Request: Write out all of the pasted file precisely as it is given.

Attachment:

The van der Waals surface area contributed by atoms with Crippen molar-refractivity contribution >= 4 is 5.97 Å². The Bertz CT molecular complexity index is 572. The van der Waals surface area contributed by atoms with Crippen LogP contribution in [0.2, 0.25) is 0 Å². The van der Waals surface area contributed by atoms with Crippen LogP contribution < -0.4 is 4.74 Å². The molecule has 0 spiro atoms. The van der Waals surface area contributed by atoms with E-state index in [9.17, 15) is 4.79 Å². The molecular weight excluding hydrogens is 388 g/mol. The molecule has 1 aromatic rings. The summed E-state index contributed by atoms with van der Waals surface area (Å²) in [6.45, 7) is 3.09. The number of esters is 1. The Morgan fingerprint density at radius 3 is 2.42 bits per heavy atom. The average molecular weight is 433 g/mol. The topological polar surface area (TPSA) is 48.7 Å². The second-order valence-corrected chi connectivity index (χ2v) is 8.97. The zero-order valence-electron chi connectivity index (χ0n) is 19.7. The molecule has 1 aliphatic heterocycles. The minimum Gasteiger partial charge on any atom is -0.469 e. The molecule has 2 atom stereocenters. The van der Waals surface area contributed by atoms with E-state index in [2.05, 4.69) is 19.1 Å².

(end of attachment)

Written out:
The van der Waals surface area contributed by atoms with Crippen molar-refractivity contribution >= 4 is 5.97 Å². The Bertz CT molecular complexity index is 572. The van der Waals surface area contributed by atoms with Crippen LogP contribution in [0.2, 0.25) is 0 Å². The van der Waals surface area contributed by atoms with Crippen LogP contribution < -0.4 is 4.74 Å². The molecule has 0 spiro atoms. The van der Waals surface area contributed by atoms with E-state index in [9.17, 15) is 4.79 Å². The molecular weight excluding hydrogens is 388 g/mol. The molecule has 1 aromatic rings. The summed E-state index contributed by atoms with van der Waals surface area (Å²) in [6.45, 7) is 3.09. The number of esters is 1. The Morgan fingerprint density at radius 3 is 2.42 bits per heavy atom. The average molecular weight is 433 g/mol. The topological polar surface area (TPSA) is 48.7 Å². The second-order valence-corrected chi connectivity index (χ2v) is 8.97. The zero-order valence-electron chi connectivity index (χ0n) is 19.7. The molecule has 1 aliphatic heterocycles. The minimum Gasteiger partial charge on any atom is -0.469 e. The molecule has 2 atom stereocenters. The van der Waals surface area contributed by atoms with E-state index in [2.05, 4.69) is 19.1 Å².